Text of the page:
Finding Your Way Through Those Aisles With Those Kids

My Little Shopper, not to be confused with the weakest link....

My Little Shopper, not to be confused with the weakest link….


It’s Friday evening, and we’ve just dined, thankfully, and we are heading into the store to get some items for the following day. There are two families to feed, four tired kids, and myself whose had a couple of glasses of what the kids maturely refer to as Mommy’s “Chardo–HAY.” Somehow with the cute title it seems easier to digest, this idea that the kids know their mom likes a delicious intoxicant with her meal. 

What’s larger question here though, is how to get through the grocery store with kids and your sanity intact.  Just to give you some of the context to my situation–both my kids are sensitive to noise and smells and sounds and tastes. Which means the blaring lights, the chilly emissions, the colorful cans and the endless aisles filled with sugary treats don’t just test them, but put them slightly out of their heads. So my key to success, even success on the fly when I have to make an unanticipated stop, is to drop my standards a bit. I know they are going to be challenged, so I try and give them a win, something to hold on to, like the promise of a special treat. The promise can also be some power in decision making. During this excursion, I kept telling my 5 year old that I needed her help. “Should we have chicken tomorrow or steak? Do you think french fries, or rice?  This way she stayed with me, and focused. Anyway, here are some strategies that work for me. 

1. Don’t go when you kids are hungry. Do a check-in with them before you go inside. If they are hungry, you need to go in, buy a snack, and get out quick. Allow them to eat something before you expose them to all of those foods inside, preferably protein.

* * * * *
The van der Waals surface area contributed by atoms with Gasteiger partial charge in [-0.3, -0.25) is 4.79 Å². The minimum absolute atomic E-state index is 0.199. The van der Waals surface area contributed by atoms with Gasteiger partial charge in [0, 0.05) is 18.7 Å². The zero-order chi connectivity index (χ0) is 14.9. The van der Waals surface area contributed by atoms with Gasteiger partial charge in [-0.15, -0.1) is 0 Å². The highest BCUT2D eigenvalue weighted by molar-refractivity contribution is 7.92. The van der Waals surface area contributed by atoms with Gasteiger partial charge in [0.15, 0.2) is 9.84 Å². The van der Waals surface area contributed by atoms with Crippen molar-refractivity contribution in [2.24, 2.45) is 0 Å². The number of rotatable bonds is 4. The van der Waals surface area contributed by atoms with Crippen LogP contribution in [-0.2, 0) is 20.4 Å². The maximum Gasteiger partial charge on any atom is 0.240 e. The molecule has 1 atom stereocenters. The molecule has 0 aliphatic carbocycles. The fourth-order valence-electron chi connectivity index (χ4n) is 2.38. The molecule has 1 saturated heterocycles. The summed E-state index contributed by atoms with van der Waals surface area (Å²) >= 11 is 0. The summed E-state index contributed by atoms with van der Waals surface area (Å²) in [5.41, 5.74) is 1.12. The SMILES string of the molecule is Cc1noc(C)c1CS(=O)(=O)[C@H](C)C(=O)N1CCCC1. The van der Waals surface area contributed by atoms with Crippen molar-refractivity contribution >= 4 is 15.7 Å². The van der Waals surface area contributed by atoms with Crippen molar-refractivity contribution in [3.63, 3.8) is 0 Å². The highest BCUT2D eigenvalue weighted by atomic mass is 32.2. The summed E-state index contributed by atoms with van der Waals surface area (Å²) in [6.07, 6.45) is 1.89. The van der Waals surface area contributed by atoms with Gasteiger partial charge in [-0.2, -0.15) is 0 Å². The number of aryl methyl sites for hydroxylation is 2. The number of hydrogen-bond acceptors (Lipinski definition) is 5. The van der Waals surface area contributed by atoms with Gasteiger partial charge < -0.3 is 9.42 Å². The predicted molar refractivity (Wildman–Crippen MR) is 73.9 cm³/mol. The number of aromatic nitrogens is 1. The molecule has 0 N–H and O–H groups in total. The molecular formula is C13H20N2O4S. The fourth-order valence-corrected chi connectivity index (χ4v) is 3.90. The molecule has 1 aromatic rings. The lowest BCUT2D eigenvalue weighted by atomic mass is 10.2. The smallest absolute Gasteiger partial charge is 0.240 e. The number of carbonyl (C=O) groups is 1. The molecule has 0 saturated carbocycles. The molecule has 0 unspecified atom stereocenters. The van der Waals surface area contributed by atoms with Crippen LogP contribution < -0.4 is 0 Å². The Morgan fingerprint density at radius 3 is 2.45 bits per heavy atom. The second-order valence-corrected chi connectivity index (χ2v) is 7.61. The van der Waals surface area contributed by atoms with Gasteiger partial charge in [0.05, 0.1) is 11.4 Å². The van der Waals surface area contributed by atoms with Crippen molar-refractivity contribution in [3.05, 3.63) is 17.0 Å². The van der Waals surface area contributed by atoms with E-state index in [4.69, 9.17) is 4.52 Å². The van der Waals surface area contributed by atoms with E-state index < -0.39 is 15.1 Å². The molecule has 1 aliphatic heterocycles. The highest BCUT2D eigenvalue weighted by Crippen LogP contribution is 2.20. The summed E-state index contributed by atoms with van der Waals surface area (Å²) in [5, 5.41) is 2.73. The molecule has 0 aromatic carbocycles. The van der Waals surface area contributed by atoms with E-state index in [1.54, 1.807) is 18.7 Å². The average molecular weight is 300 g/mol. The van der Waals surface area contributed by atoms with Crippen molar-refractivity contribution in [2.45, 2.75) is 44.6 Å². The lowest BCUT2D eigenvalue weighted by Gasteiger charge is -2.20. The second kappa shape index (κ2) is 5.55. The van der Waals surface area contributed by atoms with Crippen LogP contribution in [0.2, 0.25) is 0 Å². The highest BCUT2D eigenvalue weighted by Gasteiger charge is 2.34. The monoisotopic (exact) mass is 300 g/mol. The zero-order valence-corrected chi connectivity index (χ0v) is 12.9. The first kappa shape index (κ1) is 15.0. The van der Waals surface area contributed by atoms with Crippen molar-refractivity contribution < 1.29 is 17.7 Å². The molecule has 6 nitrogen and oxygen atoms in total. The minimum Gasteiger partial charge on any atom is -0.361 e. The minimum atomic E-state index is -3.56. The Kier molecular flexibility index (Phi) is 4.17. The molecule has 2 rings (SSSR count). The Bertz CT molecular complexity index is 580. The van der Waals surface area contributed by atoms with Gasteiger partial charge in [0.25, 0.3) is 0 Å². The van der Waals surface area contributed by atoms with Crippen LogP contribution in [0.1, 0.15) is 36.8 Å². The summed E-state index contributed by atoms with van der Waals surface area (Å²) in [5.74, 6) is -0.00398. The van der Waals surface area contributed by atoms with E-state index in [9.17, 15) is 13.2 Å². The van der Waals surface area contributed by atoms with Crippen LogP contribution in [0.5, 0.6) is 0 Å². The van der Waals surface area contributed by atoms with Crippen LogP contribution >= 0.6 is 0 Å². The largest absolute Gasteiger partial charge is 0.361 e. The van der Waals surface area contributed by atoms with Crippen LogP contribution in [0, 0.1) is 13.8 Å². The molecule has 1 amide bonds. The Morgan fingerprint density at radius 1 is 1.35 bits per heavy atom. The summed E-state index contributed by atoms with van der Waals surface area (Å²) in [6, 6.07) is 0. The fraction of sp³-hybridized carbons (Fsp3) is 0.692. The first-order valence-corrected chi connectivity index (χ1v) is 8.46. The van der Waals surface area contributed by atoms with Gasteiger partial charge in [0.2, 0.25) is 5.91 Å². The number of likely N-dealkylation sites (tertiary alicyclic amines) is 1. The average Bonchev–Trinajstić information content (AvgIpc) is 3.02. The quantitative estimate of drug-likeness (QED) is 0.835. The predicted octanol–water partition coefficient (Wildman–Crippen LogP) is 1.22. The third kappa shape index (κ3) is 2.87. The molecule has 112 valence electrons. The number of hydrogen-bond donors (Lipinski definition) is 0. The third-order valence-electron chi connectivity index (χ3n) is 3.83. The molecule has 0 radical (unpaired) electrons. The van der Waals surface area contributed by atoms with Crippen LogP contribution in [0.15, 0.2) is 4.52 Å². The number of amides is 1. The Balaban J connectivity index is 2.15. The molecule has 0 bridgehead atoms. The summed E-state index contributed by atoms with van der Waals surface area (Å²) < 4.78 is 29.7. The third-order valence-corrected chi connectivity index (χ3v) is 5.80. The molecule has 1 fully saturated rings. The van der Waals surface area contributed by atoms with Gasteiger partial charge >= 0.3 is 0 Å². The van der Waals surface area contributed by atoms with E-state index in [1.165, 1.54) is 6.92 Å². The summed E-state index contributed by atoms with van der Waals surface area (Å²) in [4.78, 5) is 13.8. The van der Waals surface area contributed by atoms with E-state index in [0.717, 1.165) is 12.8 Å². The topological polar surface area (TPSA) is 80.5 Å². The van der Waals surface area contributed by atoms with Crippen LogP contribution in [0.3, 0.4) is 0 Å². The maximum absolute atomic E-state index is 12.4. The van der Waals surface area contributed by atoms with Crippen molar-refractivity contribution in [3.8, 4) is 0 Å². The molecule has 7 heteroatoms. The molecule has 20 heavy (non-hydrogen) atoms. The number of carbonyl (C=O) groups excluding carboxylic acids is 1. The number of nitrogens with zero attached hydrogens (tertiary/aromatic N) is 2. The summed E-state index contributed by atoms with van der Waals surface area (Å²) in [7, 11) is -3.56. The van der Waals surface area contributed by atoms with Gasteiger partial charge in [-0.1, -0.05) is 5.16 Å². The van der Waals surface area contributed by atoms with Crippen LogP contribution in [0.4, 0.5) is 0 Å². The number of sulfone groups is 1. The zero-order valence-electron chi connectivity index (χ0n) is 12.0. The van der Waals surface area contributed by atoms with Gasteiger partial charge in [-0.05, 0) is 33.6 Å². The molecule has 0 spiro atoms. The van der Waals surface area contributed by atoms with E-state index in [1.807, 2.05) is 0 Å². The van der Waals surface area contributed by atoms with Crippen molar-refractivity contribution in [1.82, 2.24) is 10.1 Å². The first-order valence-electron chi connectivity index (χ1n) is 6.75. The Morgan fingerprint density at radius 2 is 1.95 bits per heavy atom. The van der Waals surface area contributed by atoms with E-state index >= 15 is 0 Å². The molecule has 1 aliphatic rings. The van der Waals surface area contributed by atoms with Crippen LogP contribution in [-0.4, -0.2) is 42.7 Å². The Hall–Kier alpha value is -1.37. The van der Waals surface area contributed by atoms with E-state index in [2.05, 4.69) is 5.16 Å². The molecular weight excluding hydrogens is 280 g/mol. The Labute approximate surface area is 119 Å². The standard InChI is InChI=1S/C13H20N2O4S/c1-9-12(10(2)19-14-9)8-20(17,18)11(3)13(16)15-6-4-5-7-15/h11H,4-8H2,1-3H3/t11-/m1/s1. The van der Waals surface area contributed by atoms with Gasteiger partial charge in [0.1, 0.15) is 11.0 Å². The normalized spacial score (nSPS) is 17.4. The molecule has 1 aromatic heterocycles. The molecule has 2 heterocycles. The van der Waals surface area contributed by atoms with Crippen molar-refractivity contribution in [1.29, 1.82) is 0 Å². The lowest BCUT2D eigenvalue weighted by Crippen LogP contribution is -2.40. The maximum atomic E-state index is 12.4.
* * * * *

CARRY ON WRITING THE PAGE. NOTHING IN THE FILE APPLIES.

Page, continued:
2. If they are old enough, given them an errand or task to be completed with you. That way they are part of a team effort, and many kids (one of mind) enjoys jobs. 

3. Be prepared to compromise a little on purchases. Set yourself and them up for success by either letting the child pick an item at the beginning of the shopping trip, or at the end. Some people think the kid should “earn” the item, but my eldest child is anxious, and we get her item first thing and she tends to calm down. When she runs into something else she wants, I offer to exchange the item. It’s an added complication, but everyone feels successful.

4. Keep your visit under 30 minutes. This depends on the kids. My kids can’t take more than 30 minutes. If I expect them to, they fall apart, and I end up leaving a cart full of groceries for an unlucky employee to unpack and restock. Not fun. Makes you an unpopular shopper, too. 

5. Have an activity with you or a small toy kids can carry. I keep a yoyo in the car, a small hand-sized ball, a barbie doll and a My Little Pony item, like Rainbow Dash. My 5 year old is completely happy carrying her Rainbow Dash Doll around the store. So in the store, while we shop, we employ Rainbow Dash power. I know it’s sort of pathetic, but this is where my life is right  now. 

6. Helps to have a list. Duh. 

7. Go to familiar store. This is also kind of “Duh,” but I am setting my kids and myself up for failure when I think I am going to pop into an unfamiliar store and just get some bread, some bread I can’t find. 

8. Grin and bear it. Somedays the excursion to the store with the kids will be a disaster.  It’s not because you are a failure as a mother, it’s because Mercery (or something) goes into something called RETROGRADE, which means your kids act nuts, and your appliances break down, and your neighbor rips out your roses by mistake. 

9. Order groceries. When my kids were finishing school last spring. By late spring we were all a mess and I had to order groceries in for the last two weeks. The kids were too strung out to march around the store for long. 



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